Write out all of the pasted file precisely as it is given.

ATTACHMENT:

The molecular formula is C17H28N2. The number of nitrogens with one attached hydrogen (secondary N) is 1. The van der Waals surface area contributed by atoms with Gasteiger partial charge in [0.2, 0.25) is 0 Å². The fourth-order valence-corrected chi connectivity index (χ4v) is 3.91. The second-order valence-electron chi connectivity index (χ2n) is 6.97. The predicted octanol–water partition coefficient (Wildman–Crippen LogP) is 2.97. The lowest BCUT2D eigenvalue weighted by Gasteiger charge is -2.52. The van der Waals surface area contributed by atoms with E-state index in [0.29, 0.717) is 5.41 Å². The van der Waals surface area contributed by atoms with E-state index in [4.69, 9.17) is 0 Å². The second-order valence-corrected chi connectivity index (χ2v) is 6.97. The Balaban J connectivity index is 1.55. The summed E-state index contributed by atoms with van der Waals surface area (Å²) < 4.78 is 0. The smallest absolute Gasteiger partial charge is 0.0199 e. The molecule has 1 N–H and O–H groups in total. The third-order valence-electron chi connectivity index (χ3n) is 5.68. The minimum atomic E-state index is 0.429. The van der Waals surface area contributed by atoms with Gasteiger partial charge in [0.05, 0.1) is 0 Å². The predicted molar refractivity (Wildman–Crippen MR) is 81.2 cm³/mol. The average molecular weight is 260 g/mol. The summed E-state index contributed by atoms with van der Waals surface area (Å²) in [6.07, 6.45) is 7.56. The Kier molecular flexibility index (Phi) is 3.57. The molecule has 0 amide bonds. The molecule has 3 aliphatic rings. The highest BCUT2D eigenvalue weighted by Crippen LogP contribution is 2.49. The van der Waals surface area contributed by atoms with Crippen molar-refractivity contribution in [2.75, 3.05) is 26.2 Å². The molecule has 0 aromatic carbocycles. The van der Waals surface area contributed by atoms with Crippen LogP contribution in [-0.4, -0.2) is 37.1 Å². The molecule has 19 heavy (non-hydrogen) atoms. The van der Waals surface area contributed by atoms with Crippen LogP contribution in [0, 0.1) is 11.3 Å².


The molecular formula is C17H28N2. The number of nitrogens with one attached hydrogen (secondary N) is 1. The van der Waals surface area contributed by atoms with Gasteiger partial charge in [0.2, 0.25) is 0 Å². The fourth-order valence-corrected chi connectivity index (χ4v) is 3.91. The second-order valence-electron chi connectivity index (χ2n) is 6.97. The predicted octanol–water partition coefficient (Wildman–Crippen LogP) is 2.97. The lowest BCUT2D eigenvalue weighted by Gasteiger charge is -2.52. The van der Waals surface area contributed by atoms with E-state index in [0.29, 0.717) is 5.41 Å². The van der Waals surface area contributed by atoms with E-state index in [4.69, 9.17) is 0 Å². The second-order valence-corrected chi connectivity index (χ2v) is 6.97. The Balaban J connectivity index is 1.55. The summed E-state index contributed by atoms with van der Waals surface area (Å²) < 4.78 is 0. The smallest absolute Gasteiger partial charge is 0.0199 e. The molecule has 1 N–H and O–H groups in total. The third-order valence-electron chi connectivity index (χ3n) is 5.68. The minimum atomic E-state index is 0.429. The van der Waals surface area contributed by atoms with Gasteiger partial charge in [0.05, 0.1) is 0 Å². The predicted molar refractivity (Wildman–Crippen MR) is 81.2 cm³/mol. The average molecular weight is 260 g/mol. The summed E-state index contributed by atoms with van der Waals surface area (Å²) in [6.07, 6.45) is 7.56. The Kier molecular flexibility index (Phi) is 3.57. The molecule has 0 amide bonds. The molecule has 3 aliphatic rings. The highest BCUT2D eigenvalue weighted by Crippen LogP contribution is 2.49. The van der Waals surface area contributed by atoms with Crippen molar-refractivity contribution in [2.75, 3.05) is 26.2 Å². The molecule has 0 aromatic carbocycles. The van der Waals surface area contributed by atoms with Crippen LogP contribution in [-0.4, -0.2) is 37.1 Å². The molecule has 19 heavy (non-hydrogen) atoms. The van der Waals surface area contributed by atoms with Crippen LogP contribution in [0, 0.1) is 11.3 Å².